3. Dan McGrath March 24, 2008 at 1:13 pm #

    It’s convenient that you asked about the costs of not making the changes in question, since I’ve been working on a paper that touches on that. My article is specific to Minnesota and the recent MCCAG report on climate change mitigation. That report fails to quantify physical benefits or drawbacks in concrete terms that can be defined economically.

    It’s admittedly difficult to fix a price to unknowns that are purely the product of guessing and imagination, so I can’t be too hard on them for not coming up with any useful financial data, I suppose.

    We can figure out what it will cost to implement global warming mitigation plans, and there are estimates of the physical impact such changes would make (Kyoto, for example would cost up to 4% of the nation’s GDP and is estimated to reduce greenhouse gas emissions by as little as .02% IF all signatory nations met their targets by 2100). The big unknowns are what will happen if the Earth’s average temperature rises an average of 0.6 degrees Celsius in a hundred years, or if that will even occur. Using history as a guide, periods of warming have led to prosperity and longevity, so it looks to me like the likely cost of not implementing global warming mitigation could be a net gain, but that’s hard to quantify.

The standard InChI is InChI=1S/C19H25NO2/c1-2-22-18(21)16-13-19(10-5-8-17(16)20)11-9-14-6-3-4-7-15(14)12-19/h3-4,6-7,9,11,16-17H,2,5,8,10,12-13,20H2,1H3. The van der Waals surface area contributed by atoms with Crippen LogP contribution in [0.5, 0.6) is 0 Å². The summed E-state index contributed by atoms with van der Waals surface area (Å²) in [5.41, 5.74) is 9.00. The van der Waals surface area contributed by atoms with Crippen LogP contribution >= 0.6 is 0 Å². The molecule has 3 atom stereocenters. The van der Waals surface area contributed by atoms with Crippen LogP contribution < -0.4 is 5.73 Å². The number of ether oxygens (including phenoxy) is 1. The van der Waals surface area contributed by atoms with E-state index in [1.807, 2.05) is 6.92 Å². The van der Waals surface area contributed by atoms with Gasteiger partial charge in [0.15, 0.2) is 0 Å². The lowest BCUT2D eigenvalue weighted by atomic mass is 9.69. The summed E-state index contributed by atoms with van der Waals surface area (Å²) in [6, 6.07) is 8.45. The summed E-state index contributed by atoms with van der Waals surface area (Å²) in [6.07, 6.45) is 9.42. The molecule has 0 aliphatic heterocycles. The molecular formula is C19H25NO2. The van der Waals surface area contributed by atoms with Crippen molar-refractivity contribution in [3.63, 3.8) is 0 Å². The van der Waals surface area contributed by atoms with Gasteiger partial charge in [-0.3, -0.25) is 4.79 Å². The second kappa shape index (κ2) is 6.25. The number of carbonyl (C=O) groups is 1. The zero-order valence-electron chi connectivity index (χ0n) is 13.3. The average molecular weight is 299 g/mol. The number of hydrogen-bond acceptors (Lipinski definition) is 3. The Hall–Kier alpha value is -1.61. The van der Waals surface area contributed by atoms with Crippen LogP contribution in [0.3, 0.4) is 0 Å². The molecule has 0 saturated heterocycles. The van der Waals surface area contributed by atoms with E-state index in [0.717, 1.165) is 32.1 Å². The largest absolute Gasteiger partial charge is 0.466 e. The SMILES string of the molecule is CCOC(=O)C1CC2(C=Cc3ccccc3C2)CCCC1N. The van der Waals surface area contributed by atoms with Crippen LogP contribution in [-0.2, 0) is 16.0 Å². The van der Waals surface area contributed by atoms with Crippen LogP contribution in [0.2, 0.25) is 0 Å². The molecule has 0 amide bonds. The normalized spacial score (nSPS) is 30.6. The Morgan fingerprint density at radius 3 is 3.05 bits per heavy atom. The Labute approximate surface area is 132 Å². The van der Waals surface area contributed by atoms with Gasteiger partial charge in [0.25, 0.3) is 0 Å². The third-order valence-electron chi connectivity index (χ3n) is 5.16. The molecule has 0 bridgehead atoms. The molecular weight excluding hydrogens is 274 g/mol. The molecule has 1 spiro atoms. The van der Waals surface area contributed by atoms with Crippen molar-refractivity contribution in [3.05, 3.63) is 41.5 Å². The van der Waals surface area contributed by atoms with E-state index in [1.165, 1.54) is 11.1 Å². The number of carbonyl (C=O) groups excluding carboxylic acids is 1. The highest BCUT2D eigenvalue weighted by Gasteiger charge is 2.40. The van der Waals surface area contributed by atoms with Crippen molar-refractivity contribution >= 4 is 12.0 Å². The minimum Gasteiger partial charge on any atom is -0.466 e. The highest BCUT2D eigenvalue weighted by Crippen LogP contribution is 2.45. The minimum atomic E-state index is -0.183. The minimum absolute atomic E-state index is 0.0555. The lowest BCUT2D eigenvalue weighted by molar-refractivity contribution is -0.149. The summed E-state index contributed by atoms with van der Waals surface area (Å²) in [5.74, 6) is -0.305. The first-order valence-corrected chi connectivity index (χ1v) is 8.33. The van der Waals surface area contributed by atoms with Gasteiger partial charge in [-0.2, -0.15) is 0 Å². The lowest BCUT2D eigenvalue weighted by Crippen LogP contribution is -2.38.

Always in flux, the future is.

    Keep watching for more about costs and benefits.

  4. Jason March 25, 2008 at 11:45 am #

    The awnser to Jeffs question is simple, cheaper energy costs that everyone can live with. If the costs of basic needs go to high the middle class and the less fortunate suffer the most.